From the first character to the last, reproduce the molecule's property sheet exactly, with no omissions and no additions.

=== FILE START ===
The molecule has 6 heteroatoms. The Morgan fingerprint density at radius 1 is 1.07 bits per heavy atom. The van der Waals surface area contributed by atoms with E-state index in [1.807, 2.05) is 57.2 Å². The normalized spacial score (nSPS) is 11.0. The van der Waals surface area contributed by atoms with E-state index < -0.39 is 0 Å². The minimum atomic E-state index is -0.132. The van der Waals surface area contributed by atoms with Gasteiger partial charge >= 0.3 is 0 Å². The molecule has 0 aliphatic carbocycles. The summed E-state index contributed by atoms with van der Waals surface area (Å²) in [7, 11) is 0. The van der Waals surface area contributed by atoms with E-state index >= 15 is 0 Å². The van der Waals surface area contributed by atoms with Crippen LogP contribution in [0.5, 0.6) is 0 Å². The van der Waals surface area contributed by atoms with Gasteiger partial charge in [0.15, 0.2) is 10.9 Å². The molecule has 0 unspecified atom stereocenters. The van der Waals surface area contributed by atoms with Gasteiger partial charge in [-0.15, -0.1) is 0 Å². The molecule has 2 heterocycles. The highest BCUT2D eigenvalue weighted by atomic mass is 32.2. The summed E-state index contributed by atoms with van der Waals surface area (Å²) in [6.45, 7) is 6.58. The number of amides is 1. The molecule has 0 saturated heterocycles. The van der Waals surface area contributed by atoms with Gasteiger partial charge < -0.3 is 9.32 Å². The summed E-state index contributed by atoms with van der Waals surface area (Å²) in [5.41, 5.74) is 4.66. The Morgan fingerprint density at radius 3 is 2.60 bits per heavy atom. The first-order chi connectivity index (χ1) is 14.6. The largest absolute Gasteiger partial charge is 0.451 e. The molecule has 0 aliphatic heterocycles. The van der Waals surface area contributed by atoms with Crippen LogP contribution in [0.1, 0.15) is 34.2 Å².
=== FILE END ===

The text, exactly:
The molecule has 6 heteroatoms. The Morgan fingerprint density at radius 1 is 1.07 bits per heavy atom. The van der Waals surface area contributed by atoms with E-state index in [1.807, 2.05) is 57.2 Å². The normalized spacial score (nSPS) is 11.0. The van der Waals surface area contributed by atoms with E-state index < -0.39 is 0 Å². The minimum atomic E-state index is -0.132. The van der Waals surface area contributed by atoms with Gasteiger partial charge >= 0.3 is 0 Å². The molecule has 0 aliphatic carbocycles. The summed E-state index contributed by atoms with van der Waals surface area (Å²) in [7, 11) is 0. The van der Waals surface area contributed by atoms with E-state index >= 15 is 0 Å². The van der Waals surface area contributed by atoms with Crippen LogP contribution in [0.5, 0.6) is 0 Å². The van der Waals surface area contributed by atoms with Gasteiger partial charge in [0.15, 0.2) is 10.9 Å². The molecule has 0 unspecified atom stereocenters. The van der Waals surface area contributed by atoms with Gasteiger partial charge in [-0.15, -0.1) is 0 Å². The molecule has 2 heterocycles. The highest BCUT2D eigenvalue weighted by atomic mass is 32.2. The summed E-state index contributed by atoms with van der Waals surface area (Å²) in [6.45, 7) is 6.58. The number of amides is 1. The molecule has 0 saturated heterocycles. The van der Waals surface area contributed by atoms with Gasteiger partial charge < -0.3 is 9.32 Å². The summed E-state index contributed by atoms with van der Waals surface area (Å²) in [5.41, 5.74) is 4.66. The Morgan fingerprint density at radius 3 is 2.60 bits per heavy atom. The first-order chi connectivity index (χ1) is 14.6. The largest absolute Gasteiger partial charge is 0.451 e. The molecule has 0 aliphatic heterocycles. The van der Waals surface area contributed by atoms with Crippen LogP contribution in [0.1, 0.15) is 34.2 Å².